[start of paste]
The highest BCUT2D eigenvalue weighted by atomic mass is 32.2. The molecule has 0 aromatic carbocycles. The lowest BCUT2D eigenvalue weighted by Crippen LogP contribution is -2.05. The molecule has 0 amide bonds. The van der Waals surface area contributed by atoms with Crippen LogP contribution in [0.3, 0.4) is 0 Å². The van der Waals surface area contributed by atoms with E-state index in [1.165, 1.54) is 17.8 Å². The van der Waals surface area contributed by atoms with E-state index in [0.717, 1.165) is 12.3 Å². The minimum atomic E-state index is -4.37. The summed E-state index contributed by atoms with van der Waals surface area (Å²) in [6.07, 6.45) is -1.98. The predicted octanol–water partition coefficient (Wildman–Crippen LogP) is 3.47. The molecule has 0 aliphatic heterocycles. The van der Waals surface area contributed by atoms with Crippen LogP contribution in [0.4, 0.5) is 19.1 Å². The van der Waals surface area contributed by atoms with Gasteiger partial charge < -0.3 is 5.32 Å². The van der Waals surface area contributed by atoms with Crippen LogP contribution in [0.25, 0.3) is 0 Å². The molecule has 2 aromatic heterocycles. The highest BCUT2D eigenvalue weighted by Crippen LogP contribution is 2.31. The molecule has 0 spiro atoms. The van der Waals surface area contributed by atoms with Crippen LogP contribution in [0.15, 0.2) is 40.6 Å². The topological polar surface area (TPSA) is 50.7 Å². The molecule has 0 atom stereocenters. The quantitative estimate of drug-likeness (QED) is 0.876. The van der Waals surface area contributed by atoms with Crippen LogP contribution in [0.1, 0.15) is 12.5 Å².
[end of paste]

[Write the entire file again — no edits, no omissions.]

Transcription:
The highest BCUT2D eigenvalue weighted by atomic mass is 32.2. The molecule has 0 aromatic carbocycles. The lowest BCUT2D eigenvalue weighted by Crippen LogP contribution is -2.05. The molecule has 0 amide bonds. The van der Waals surface area contributed by atoms with Crippen LogP contribution in [0.3, 0.4) is 0 Å². The van der Waals surface area contributed by atoms with E-state index in [1.165, 1.54) is 17.8 Å². The van der Waals surface area contributed by atoms with E-state index in [0.717, 1.165) is 12.3 Å². The minimum atomic E-state index is -4.37. The summed E-state index contributed by atoms with van der Waals surface area (Å²) in [6.07, 6.45) is -1.98. The predicted octanol–water partition coefficient (Wildman–Crippen LogP) is 3.47. The molecule has 0 aliphatic heterocycles. The van der Waals surface area contributed by atoms with Crippen LogP contribution in [0.4, 0.5) is 19.1 Å². The van der Waals surface area contributed by atoms with Gasteiger partial charge < -0.3 is 5.32 Å². The van der Waals surface area contributed by atoms with Crippen LogP contribution in [0.25, 0.3) is 0 Å². The molecule has 2 aromatic heterocycles. The highest BCUT2D eigenvalue weighted by Crippen LogP contribution is 2.31. The molecule has 0 spiro atoms. The van der Waals surface area contributed by atoms with Crippen LogP contribution in [0.15, 0.2) is 40.6 Å². The topological polar surface area (TPSA) is 50.7 Å². The molecule has 0 atom stereocenters. The quantitative estimate of drug-likeness (QED) is 0.876. The van der Waals surface area contributed by atoms with Crippen LogP contribution in [0.1, 0.15) is 12.5 Å².